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  • Jeremy Hart, Real Estate Professional in Blacksburg


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September 16, 2008


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Tom Vanderwell


Very well said. Thanks for linking to what I wrote. I think that the biggest impact this might have on the real estate market is if it pushes consumer confidence through the floor and causes people to hold back that way....


RU Alumni

Other than printing more monopoly money, where is the Fed (a separate, private organization) going to get the BILLions needed for these new bailouts? Given many years of multiple wars, the US Government certainly doesn't have it in its piggy banks. Need a precendent? Will we call this the GREATer Depression? The safeguards that helped us out of the 2000-01 crash were eviserated by lobbyists promoting efforts that weakened financial and consumer protections. This is the tip of the proverbial iceberg.

Jeremy Hart

Tom - someone contacted me offline this morning and said the same thing. You - and they - are right. Consumer confidence will be a key to how we move forward from here.

RU Alumni - I just don't see it. I think in the short-term we'll see continued drops, but in the long-term the credit tightening and reduction in size of these major brokerages houses will create an upswing. It will be slow, as consumers battered by financial losses and housing woes will be unable to get credit, but with money down and good credit scores there will still be loans available. I'll be the first to admit that I know it sounds like I'm a cheerleader here, but that's my $.02. And there are plenty of others far smarter than me who can tell us more!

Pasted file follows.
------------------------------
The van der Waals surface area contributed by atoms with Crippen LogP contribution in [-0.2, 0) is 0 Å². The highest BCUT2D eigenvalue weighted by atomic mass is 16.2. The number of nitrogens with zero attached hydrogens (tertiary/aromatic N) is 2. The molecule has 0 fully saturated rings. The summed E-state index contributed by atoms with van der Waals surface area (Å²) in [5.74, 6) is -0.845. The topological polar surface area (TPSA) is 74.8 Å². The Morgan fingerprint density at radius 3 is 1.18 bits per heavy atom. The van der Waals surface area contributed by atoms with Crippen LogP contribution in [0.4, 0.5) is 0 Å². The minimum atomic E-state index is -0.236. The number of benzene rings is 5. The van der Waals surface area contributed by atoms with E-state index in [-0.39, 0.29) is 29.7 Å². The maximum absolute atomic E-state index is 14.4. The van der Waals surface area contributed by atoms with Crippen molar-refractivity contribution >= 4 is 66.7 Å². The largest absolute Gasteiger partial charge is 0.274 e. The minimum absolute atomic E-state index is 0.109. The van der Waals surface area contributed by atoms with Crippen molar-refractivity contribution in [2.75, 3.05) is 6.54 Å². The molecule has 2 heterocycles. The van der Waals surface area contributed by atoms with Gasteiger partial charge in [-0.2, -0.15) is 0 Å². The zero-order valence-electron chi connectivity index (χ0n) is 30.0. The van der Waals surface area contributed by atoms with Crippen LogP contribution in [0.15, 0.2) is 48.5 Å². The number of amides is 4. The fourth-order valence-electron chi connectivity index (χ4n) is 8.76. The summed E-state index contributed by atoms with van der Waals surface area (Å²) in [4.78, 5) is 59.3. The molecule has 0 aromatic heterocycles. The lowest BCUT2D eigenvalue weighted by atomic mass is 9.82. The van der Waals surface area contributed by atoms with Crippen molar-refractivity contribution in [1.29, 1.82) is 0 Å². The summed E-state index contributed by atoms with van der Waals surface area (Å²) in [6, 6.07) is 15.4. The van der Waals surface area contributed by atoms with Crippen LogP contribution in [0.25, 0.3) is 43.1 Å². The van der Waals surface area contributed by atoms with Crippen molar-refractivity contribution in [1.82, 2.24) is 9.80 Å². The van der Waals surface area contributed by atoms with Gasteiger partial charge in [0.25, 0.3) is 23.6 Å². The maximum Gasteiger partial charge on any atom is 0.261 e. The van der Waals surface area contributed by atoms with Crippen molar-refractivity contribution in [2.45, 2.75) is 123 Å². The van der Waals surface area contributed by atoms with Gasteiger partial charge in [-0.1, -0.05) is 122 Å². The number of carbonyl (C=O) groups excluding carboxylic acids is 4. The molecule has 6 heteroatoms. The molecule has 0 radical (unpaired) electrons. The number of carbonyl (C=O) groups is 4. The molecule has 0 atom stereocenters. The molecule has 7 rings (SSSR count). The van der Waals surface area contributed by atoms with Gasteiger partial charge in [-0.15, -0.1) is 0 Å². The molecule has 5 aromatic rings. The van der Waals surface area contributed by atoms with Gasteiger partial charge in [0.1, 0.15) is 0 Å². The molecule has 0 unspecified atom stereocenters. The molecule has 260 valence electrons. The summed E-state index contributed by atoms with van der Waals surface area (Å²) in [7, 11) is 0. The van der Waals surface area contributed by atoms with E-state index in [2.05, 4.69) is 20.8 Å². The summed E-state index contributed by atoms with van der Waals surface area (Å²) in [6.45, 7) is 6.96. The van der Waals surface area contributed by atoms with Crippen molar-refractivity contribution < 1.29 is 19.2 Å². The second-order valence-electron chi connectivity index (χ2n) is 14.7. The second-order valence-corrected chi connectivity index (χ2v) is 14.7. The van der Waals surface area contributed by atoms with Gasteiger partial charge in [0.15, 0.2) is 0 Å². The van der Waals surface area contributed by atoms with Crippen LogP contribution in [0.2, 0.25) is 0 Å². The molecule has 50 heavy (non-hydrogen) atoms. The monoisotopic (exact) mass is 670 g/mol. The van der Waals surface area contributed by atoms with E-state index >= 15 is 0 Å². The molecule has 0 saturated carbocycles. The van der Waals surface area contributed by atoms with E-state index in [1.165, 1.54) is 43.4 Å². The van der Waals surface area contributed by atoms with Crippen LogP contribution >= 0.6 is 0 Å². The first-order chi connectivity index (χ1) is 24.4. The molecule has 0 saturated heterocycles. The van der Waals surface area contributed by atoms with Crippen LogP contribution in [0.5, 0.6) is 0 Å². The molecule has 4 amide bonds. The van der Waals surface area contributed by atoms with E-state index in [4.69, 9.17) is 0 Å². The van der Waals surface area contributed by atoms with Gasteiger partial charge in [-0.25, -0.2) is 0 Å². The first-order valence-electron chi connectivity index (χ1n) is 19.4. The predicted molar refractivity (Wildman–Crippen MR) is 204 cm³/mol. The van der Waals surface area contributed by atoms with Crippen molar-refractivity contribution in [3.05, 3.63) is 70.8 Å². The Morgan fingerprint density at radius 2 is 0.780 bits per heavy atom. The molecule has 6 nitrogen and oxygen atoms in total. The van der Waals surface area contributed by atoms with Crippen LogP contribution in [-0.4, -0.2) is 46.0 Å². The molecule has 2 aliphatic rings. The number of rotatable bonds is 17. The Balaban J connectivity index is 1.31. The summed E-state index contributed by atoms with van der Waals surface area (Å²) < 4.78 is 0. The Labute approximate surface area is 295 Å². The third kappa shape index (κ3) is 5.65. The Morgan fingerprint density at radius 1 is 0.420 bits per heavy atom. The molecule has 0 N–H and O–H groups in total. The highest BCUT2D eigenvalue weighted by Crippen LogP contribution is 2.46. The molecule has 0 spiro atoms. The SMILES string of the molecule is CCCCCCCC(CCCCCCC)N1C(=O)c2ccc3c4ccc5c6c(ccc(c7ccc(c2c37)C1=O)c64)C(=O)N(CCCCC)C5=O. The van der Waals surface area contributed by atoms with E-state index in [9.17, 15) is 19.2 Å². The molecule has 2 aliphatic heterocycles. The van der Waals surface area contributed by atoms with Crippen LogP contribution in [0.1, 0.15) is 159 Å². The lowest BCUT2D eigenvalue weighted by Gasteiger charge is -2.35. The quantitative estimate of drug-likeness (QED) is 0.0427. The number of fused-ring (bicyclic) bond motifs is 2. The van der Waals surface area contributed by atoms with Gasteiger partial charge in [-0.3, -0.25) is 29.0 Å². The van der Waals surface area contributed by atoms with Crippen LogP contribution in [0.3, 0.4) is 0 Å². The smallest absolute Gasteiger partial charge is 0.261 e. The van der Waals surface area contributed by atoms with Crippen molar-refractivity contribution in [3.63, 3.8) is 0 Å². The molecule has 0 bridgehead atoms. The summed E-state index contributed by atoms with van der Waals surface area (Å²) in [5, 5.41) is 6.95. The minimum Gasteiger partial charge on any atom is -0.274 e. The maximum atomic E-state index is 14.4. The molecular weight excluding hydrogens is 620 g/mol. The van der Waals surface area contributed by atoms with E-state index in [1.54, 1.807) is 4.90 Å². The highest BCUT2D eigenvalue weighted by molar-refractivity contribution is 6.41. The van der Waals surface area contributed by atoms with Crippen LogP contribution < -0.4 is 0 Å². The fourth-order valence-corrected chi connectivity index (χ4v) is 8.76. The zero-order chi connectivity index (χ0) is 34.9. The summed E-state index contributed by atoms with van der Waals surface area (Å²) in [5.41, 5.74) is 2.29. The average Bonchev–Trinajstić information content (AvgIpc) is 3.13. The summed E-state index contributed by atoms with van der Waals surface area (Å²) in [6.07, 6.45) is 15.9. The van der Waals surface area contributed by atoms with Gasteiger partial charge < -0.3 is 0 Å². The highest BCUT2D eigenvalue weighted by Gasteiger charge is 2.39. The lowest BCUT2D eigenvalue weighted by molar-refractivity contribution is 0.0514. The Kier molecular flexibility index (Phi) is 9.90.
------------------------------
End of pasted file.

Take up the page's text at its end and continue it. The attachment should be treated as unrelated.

Toronto real estate agent

Exactly my thoughts - I believe this crisis is pretty fuelled by media, which are causing panic and this panic continues to rise pressure on financial institutions. As realtor I feel pretty endangered, especially now, when Canadian market is on the razor's edge. But I keep positive thinking - bread is still being baked, factories are working, both unemployment and inflation are mild - why to start panicking? We have survived worse events...


I disagree. This crisis originated in the real estate sector, and it is going to and it is going to come back to roost in the real estate sector. Cheap credit is coming to an end, and incomes simply have not been rising, meaning people have depended on credit to expand their lifestyles. Without cheap credit, a lot of stuff will slow down, and the real estate industry will too. Furthermore, more regulation is coming and even if mortgage rates are low, 20% down is hard for people to come up with. This is not a psychological problem: there are severe strutural weaknesses that have to be fixed before we're out of this.

Jeremy Hart

Sammy76, thanks for the comment. The housing sector has certainly contributed to what could be coined "cheap credit", but it certainly doesn't bear the brunt of responsibility, in my opinion. Nevertheless, you're right that credit has been the lifeblood of the consumer in recent years. I think I read somewhere - and this has certainly not been researched so don't quote me - that we had built up a $7 trillion reliance on credit. $7 trillion is a big number to try and wrap my head around, but I'd guess the housing sector is not to blame for all of that.

Be that as it may, you are dead on that we've created a reliance on credit that needs to end. It may affect housing, certainly, but I don't think it's going to create a depression, particularly in the housing arena, which is why I said I don't think it'll affect housing much. I think solid credit scores and money down WILL be key, however; that alone will most certainly take some buyers out of the market, but already we're seeing buyers jumping INTO the market because the opportunity to buy is too good to pass up.

Here locally, I don't think it affects the number of people moving into and out of the market. It's going to be interesting to see in 12 months how it all shakes out.

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